Although each candidate gave an impressive presentation, the Duke Democrats support Tara Bansal for DSG President.
Overall, we have faith in all of the candidates to execute the position of DSG President with great success, and would be thrilled to work with any of the qualified candidates. Adair demonstrated an impressive knowledge of the relevant issues affecting student political engagement on campus today. She would be an approachable president who would foster a healthy campus climate. Guarco’s work on issues such as sexual assault and environmental improvements has continued to uphold values which we’d hope extend far into the future of Duke’s campus. However the election may end, we feel DSG will be in capable hands.
Of the three candidates, we feel Bansal is the most prepared to implement her platform and lead DSG to function more effectively. She has a strong track record, including leading the creation of the Visions of Freedom Living and Learning Community, participating in the curriculum review, and organizing the Battle of the Brains debate between the Duke Democrats and Republicans. She has proposed creative solutions that we are confident she can enact based on her numerous past accomplishments. Bansal is, unequivocally, a leader and we are excited to support her on Election Day.
In light of such a consequential decision, Duke Democrats has spent the past week talking to each of the candidates for Young Trustee. After extensive discussions within our organization, we are proud to endorse Jamal Edwards for the position. Edwards shares our commitment to diversity, equity, outreach, and sustainability.
Jamal Edwards has the background, passion and vision to help make Duke University a place where students can feel both challenged and supported. He understands that the position of Young Trustee is not one of advocacy. Rather, he will ensure that he remains informed and accessible to ensure that he understands the perspective Duke undergraduate population to the best of his ability.
His numerous unique experiences provide a deep understanding of the issues we believe are of the greatest urgency: an environment where all voices have the opportunity to be heard, action against sexual assault, and a review of Duke’s curriculum to fit the evolving needs of its student body. We are delighted to place our trust in a candidate with as much experience and personal success as Edwards.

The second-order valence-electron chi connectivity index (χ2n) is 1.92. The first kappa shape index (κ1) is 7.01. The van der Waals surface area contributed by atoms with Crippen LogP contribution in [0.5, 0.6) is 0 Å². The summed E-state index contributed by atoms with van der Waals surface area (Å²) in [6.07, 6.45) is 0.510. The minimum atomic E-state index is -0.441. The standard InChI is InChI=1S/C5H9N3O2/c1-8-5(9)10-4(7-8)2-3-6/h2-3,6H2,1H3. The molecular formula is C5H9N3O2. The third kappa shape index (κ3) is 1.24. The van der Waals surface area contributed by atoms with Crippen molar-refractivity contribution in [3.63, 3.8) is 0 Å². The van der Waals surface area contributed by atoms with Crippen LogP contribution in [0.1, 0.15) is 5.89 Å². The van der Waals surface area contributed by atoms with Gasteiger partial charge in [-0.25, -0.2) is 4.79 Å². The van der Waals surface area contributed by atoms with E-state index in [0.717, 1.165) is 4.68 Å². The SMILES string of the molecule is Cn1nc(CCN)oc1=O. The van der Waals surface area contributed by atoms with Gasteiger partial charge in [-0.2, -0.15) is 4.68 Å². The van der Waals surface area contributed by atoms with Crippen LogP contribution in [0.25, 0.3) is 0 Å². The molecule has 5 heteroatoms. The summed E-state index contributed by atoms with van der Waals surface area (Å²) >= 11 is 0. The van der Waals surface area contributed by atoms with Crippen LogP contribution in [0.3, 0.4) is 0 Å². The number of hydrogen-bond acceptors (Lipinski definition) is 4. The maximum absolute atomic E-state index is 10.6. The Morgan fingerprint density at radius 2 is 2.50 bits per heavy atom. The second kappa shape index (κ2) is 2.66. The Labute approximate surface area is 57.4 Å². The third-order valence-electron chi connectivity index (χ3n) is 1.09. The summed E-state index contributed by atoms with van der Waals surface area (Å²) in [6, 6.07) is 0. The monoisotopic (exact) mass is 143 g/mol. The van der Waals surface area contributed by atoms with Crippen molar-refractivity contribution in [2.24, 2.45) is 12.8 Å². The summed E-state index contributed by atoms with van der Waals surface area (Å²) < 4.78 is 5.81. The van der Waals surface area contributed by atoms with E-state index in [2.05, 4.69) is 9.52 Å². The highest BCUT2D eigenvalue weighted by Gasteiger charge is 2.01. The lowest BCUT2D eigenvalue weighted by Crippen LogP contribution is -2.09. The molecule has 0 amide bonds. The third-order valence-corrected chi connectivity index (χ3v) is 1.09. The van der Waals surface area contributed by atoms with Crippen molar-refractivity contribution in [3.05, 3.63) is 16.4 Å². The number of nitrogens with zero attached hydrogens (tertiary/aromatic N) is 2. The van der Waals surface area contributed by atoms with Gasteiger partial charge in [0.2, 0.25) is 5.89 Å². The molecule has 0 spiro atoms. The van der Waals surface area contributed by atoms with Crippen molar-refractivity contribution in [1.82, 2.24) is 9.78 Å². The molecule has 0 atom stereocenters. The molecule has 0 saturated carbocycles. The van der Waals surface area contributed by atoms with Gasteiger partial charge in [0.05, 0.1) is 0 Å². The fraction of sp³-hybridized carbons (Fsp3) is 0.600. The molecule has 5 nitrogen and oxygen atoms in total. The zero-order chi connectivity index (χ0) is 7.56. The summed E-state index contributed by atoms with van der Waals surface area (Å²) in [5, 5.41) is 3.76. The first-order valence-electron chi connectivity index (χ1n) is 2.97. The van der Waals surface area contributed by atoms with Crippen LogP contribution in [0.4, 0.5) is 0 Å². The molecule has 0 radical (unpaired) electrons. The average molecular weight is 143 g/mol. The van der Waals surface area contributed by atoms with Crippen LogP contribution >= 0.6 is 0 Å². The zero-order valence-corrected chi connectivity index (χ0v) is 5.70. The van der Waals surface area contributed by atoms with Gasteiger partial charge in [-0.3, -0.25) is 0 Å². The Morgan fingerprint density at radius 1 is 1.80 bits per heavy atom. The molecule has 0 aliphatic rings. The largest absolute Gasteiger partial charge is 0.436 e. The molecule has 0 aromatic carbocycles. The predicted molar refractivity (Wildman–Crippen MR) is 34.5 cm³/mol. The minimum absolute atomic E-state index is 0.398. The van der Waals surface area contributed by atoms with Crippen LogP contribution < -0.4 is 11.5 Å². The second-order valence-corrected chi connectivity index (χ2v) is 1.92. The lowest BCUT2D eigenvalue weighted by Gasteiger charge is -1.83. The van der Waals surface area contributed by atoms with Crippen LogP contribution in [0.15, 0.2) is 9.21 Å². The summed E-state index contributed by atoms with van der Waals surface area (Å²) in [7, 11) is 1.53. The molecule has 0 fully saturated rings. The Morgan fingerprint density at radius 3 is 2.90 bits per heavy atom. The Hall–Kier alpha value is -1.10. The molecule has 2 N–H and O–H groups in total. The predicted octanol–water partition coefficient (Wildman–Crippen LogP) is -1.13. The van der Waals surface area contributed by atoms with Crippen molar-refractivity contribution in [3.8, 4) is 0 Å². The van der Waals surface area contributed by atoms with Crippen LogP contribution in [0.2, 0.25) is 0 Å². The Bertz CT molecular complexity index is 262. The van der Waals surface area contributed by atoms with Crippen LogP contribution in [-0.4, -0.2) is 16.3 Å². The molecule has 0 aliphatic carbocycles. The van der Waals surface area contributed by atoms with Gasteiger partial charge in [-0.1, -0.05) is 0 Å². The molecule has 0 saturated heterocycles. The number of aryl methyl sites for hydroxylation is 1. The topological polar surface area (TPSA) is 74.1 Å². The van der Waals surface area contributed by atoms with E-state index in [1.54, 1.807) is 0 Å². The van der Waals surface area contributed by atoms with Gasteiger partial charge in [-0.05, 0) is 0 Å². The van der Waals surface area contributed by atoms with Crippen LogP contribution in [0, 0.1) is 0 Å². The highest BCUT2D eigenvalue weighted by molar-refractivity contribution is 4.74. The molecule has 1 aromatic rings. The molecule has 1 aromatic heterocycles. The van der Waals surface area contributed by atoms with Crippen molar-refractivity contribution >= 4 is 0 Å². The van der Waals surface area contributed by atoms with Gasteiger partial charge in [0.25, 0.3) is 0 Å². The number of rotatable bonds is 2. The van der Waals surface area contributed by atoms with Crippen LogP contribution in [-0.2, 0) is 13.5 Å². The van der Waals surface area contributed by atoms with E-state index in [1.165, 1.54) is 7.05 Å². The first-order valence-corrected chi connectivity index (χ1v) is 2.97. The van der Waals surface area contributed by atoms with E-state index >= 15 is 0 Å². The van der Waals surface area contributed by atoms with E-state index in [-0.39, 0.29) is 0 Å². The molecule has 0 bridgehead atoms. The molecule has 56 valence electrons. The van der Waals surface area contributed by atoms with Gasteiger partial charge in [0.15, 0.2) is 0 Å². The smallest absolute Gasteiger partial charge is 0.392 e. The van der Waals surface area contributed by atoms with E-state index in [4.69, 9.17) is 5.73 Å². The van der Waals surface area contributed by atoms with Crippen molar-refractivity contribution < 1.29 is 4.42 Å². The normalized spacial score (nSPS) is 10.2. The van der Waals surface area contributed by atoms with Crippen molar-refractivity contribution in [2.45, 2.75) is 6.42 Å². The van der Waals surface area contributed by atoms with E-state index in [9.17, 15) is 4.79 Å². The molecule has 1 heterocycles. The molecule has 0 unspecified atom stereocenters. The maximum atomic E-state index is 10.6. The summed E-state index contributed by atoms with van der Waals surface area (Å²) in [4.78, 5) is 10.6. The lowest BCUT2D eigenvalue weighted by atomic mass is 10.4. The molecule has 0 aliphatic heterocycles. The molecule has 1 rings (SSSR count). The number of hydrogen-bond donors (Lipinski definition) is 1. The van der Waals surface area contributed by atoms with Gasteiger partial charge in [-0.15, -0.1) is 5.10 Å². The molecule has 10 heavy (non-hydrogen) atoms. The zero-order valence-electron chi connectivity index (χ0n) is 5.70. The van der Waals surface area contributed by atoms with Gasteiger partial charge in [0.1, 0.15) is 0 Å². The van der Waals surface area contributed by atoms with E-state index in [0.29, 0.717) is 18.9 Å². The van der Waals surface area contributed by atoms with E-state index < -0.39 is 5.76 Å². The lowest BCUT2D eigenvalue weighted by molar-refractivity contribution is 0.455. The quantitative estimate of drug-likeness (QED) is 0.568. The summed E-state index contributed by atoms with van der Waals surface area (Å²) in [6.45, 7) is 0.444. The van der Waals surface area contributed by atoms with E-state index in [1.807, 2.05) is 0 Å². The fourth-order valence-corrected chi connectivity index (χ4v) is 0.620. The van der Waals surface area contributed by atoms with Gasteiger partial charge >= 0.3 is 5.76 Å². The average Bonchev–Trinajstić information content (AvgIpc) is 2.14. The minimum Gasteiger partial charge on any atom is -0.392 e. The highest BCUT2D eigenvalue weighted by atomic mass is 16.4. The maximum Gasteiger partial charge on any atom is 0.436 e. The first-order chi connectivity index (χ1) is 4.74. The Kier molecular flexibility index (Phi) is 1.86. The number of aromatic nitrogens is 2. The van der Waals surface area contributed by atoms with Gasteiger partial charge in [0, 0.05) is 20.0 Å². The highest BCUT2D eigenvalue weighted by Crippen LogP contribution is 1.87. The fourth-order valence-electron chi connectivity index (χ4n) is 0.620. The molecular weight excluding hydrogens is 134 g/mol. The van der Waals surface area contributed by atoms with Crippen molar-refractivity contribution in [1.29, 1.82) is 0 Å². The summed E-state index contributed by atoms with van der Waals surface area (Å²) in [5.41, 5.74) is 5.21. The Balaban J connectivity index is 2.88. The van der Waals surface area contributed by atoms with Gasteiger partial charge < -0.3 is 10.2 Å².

After collaborating on policy with acting Secretary of Education John B. King, serving on the student board of the State Farm Philanthropic Foundation and interacting with powerful alumni through the Dukes and Duchesses program, Edwards has developed a talent for voicing his opinion even among the most influential of colleagues. Because of this capacity, his voice for undergraduates will resonate with the Board of Trustees.
Duke Democrats would also like to stress the importance of voting during this election. As a student body, each individual has the duty to participate in the governance of the University we call home. Please vote tomorrow!
As of midnight today, the most recent continuing resolution to fund the government ran out, and the government shut down for the first time in 17 years. The Republican Party is refusing to fund the government unless the Affordable Care Act is defunded or delayed. This runs counter to the past five years of government, during which Obamacare was passed by both houses of Congress, signed by President Obama, upheld by the Supreme Court, and then upheld by the American people in the 2012 elections. In other words, we tell the Republicans that elections matter.
What the last three years should teach us, though, is that elections matter–all elections, that is. 2010 was a disastrous midterm election for Democrats, allowing for the rise of the Tea Party, the Republican takeover of the House, and Republican takeovers of state legislatures across the country. The 2010 midterms marked the first time the Republican Party held both houses of the North Carolina General Assembly since Reconstruction. The 2014 election is still over a year away, but with the entire House, one-third of the Senate (including NC Senator Kay Hagan), and the North Carolina General Assembly up for re-election, it’s an election we need to win. We can’t have another 2010.